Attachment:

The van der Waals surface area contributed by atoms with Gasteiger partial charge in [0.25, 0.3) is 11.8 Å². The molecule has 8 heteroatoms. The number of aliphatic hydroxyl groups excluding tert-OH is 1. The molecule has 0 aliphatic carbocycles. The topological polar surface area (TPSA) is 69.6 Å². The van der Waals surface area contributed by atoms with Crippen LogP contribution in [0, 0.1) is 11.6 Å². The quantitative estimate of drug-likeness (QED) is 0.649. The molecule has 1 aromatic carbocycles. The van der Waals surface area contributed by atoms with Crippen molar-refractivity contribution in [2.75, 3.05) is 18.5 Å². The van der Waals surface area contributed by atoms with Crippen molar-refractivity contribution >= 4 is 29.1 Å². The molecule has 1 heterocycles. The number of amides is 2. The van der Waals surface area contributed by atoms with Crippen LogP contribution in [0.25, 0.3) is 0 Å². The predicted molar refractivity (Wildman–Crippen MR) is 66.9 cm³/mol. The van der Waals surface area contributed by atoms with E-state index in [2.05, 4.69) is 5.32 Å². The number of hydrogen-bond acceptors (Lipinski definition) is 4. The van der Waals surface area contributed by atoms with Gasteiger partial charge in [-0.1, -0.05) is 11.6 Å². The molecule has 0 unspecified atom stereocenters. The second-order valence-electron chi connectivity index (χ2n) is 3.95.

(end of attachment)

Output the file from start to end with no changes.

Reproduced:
The van der Waals surface area contributed by atoms with Gasteiger partial charge in [0.25, 0.3) is 11.8 Å². The molecule has 8 heteroatoms. The number of aliphatic hydroxyl groups excluding tert-OH is 1. The molecule has 0 aliphatic carbocycles. The topological polar surface area (TPSA) is 69.6 Å². The van der Waals surface area contributed by atoms with Crippen LogP contribution in [0, 0.1) is 11.6 Å². The quantitative estimate of drug-likeness (QED) is 0.649. The molecule has 1 aromatic carbocycles. The van der Waals surface area contributed by atoms with Crippen molar-refractivity contribution in [2.75, 3.05) is 18.5 Å². The van der Waals surface area contributed by atoms with Crippen molar-refractivity contribution >= 4 is 29.1 Å². The molecule has 1 heterocycles. The number of amides is 2. The van der Waals surface area contributed by atoms with Crippen LogP contribution in [0.25, 0.3) is 0 Å². The predicted molar refractivity (Wildman–Crippen MR) is 66.9 cm³/mol. The van der Waals surface area contributed by atoms with E-state index in [2.05, 4.69) is 5.32 Å². The number of hydrogen-bond acceptors (Lipinski definition) is 4. The van der Waals surface area contributed by atoms with Gasteiger partial charge in [-0.1, -0.05) is 11.6 Å². The molecule has 0 unspecified atom stereocenters. The second-order valence-electron chi connectivity index (χ2n) is 3.95.